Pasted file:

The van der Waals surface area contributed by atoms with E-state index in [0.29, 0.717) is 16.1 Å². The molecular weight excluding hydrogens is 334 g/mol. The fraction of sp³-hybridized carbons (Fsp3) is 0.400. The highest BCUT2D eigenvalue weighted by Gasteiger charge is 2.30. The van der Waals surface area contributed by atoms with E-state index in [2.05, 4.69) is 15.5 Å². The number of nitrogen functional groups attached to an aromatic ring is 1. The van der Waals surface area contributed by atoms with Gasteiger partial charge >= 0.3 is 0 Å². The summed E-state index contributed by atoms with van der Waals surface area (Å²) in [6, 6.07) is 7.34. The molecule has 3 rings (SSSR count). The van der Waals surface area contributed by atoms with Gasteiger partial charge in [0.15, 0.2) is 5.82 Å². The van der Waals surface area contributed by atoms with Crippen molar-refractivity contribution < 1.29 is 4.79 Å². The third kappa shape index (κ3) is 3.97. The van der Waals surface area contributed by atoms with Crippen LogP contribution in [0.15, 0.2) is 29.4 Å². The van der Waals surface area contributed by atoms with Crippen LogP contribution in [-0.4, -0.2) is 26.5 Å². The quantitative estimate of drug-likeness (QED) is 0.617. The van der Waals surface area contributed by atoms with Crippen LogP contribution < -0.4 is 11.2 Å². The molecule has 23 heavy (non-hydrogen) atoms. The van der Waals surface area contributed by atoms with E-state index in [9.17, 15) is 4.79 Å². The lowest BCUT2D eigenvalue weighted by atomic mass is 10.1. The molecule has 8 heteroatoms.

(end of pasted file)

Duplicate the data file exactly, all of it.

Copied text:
The van der Waals surface area contributed by atoms with E-state index in [0.29, 0.717) is 16.1 Å². The molecular weight excluding hydrogens is 334 g/mol. The fraction of sp³-hybridized carbons (Fsp3) is 0.400. The highest BCUT2D eigenvalue weighted by Gasteiger charge is 2.30. The van der Waals surface area contributed by atoms with E-state index in [2.05, 4.69) is 15.5 Å². The number of nitrogen functional groups attached to an aromatic ring is 1. The van der Waals surface area contributed by atoms with Gasteiger partial charge >= 0.3 is 0 Å². The summed E-state index contributed by atoms with van der Waals surface area (Å²) in [6, 6.07) is 7.34. The molecule has 3 rings (SSSR count). The van der Waals surface area contributed by atoms with Gasteiger partial charge in [0.15, 0.2) is 5.82 Å². The van der Waals surface area contributed by atoms with Crippen molar-refractivity contribution < 1.29 is 4.79 Å². The third kappa shape index (κ3) is 3.97. The van der Waals surface area contributed by atoms with Crippen LogP contribution in [0.15, 0.2) is 29.4 Å². The van der Waals surface area contributed by atoms with Crippen LogP contribution in [-0.4, -0.2) is 26.5 Å². The quantitative estimate of drug-likeness (QED) is 0.617. The van der Waals surface area contributed by atoms with Crippen LogP contribution < -0.4 is 11.2 Å². The molecule has 23 heavy (non-hydrogen) atoms. The van der Waals surface area contributed by atoms with E-state index in [9.17, 15) is 4.79 Å². The lowest BCUT2D eigenvalue weighted by atomic mass is 10.1. The molecule has 8 heteroatoms.